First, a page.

The three-year anniversary of the Pulse mass shooting this past week served as a stark reminder: Persistence cannot take a break. Just a few miles from the site where 49 people lost their lives at the LGBTQ+ nightclub, and in the same week as the memorial tributes flowed, the Revival Baptist Church of Orlando was preparing a three-day “Make America Straight Again” event this weekend. Pastor Patrick Boyle told The Orlando Sentinel, “This isn’t a normal lifestyle and we are adamantly opposed to that.” He went on to say that the church wasn’t looking to “pick a fight,” which is exactly the message of such an event. It is essentially a cruel lashing out at the LGBTQ+ community during a week of reflection with many members of the city still mourning.

 Resistance is strong, though, as noted in the response to Boyle’s event: 

·      The Lake County Sheriff’s Office denied a request from Boyle to hire off-duty deputies to work security at the church event. In a statement, the Sheriff's spokesperson said, "First, it appears as though the organization disparages homosexuals and will be targeting them during the group's conference this week. … Furthermore, the fact that the timing of this conference coincides with the three-year anniversary of the Pulse nightclub shooting in nearby Orlando did not go unnoticed by our staff. We felt as though the timing of the conference is in poor taste and we chose not to allow the group to hire our deputies.”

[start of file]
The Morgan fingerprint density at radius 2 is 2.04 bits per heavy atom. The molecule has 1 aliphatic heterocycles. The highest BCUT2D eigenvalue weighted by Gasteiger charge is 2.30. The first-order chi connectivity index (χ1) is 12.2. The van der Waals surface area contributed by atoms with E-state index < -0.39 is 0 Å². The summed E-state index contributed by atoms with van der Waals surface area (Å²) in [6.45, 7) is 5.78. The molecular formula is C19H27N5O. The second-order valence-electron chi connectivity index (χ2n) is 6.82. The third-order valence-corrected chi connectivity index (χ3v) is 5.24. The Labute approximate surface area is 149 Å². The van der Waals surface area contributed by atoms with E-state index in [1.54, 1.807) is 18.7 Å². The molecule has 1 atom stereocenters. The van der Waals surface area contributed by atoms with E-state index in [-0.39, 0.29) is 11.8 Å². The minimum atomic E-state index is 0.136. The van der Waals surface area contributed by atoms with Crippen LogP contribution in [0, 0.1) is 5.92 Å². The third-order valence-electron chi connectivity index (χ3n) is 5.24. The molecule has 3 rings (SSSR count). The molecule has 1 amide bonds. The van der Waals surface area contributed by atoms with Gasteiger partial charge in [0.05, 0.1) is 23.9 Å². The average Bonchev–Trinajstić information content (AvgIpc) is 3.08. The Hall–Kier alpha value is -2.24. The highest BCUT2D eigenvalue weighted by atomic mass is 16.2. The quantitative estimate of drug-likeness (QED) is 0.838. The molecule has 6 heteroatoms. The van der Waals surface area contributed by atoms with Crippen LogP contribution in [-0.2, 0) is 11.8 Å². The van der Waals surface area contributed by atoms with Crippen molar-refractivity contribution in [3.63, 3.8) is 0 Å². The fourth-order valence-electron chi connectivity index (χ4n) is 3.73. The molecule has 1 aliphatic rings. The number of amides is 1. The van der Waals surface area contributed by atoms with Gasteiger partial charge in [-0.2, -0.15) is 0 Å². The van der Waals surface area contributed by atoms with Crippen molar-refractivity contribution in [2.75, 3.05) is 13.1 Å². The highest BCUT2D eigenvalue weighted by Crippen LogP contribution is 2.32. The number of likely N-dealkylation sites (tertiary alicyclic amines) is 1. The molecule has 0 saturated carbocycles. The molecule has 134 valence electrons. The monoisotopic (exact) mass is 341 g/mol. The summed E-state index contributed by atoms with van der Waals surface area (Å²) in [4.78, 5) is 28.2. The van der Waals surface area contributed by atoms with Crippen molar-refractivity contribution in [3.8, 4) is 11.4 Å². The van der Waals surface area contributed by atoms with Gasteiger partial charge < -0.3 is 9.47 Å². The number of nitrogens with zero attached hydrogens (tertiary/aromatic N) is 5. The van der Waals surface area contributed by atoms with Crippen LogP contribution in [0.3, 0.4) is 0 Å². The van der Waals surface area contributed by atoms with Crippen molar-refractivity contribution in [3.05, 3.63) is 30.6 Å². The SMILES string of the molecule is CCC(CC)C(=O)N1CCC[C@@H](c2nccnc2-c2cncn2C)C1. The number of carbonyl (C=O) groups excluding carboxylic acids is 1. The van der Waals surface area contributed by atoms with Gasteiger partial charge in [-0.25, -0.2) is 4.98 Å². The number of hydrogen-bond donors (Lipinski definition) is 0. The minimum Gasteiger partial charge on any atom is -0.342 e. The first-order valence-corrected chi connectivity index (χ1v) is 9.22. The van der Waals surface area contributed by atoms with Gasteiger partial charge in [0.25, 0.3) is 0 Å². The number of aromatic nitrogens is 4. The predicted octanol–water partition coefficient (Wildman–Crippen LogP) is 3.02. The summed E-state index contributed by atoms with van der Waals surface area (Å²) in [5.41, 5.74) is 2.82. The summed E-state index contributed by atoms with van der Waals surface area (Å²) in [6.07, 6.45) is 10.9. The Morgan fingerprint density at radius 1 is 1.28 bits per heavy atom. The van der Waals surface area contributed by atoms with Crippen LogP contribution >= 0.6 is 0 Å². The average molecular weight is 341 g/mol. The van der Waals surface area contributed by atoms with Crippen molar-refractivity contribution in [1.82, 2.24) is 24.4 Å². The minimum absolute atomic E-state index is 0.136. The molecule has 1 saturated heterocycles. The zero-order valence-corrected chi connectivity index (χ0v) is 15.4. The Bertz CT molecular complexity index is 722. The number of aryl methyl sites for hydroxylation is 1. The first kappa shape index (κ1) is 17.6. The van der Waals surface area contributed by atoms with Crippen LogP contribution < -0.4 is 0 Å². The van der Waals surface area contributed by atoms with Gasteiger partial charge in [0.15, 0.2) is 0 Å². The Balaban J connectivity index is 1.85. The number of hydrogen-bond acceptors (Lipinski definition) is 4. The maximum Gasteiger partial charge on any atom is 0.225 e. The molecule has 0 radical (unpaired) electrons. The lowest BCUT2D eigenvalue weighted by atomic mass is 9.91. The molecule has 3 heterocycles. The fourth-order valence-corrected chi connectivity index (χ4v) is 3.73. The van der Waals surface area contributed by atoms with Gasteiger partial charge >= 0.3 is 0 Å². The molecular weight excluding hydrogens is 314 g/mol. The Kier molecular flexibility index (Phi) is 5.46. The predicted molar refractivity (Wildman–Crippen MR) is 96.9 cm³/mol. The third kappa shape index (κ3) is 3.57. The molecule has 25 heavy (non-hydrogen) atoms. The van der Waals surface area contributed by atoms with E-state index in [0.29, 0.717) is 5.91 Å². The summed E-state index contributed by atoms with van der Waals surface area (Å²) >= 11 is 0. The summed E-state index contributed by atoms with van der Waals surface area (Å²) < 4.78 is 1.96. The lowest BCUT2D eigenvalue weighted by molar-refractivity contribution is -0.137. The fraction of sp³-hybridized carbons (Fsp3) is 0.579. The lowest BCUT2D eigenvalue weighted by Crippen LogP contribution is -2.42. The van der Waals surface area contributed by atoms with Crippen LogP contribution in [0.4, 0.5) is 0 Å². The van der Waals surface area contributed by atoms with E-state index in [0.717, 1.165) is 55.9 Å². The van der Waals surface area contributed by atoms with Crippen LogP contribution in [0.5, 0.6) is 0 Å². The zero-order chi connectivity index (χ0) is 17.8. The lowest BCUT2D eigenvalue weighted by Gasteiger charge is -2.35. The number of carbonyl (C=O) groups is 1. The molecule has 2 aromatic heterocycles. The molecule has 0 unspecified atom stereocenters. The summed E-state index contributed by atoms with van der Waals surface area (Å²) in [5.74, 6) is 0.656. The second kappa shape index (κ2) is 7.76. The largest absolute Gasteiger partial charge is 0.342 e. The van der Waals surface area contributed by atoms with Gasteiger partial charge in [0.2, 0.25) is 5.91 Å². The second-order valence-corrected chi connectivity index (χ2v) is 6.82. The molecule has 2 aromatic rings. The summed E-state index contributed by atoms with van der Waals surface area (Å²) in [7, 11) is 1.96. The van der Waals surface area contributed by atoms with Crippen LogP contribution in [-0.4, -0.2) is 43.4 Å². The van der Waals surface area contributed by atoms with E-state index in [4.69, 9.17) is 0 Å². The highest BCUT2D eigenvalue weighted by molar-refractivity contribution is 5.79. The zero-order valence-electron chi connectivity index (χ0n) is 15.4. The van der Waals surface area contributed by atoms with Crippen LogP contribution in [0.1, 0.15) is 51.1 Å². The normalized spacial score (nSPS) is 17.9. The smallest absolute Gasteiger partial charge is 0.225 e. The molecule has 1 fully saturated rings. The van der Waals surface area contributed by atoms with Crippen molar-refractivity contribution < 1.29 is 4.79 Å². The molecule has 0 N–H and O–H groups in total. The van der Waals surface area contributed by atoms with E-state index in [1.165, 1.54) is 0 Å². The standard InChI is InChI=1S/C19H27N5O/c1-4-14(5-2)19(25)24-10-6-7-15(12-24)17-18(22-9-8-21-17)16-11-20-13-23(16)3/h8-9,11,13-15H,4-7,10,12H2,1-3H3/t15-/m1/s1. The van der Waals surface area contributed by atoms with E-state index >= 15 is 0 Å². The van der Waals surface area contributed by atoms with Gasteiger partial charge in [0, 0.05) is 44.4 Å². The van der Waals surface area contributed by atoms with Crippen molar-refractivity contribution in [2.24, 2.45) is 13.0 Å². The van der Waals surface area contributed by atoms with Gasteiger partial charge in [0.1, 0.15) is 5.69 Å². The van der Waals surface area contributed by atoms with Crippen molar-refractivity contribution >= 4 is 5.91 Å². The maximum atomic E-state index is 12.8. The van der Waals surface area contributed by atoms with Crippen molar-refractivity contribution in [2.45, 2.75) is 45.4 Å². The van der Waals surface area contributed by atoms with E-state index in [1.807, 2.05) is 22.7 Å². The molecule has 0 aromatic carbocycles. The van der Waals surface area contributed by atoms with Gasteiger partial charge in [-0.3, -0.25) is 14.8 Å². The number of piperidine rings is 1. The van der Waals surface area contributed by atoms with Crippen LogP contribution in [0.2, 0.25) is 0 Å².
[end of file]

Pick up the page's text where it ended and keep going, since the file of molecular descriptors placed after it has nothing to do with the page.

·      A Facebook notice of a protest planned against the event has dozens of people confirming their plans to stand outside the church “in a firm (yet loving) opposition to blatant discrimination and intolerance.”

 "We need to send a message out that in this city — of all times, of all cities, of all time periods — we need to put a message out that love is greater and love is better," C.K. Blackwood, who is organizing a protest, told TV stations in Orlando.

The pushback by local officials and the resilience of LGBTQ+ people and allies illustrates how the compassionate response to the Pulse mass shooting lives on in the community.  It takes work to sustain the love, but, as our efforts at VideoOut reveal every day, it’s worth it.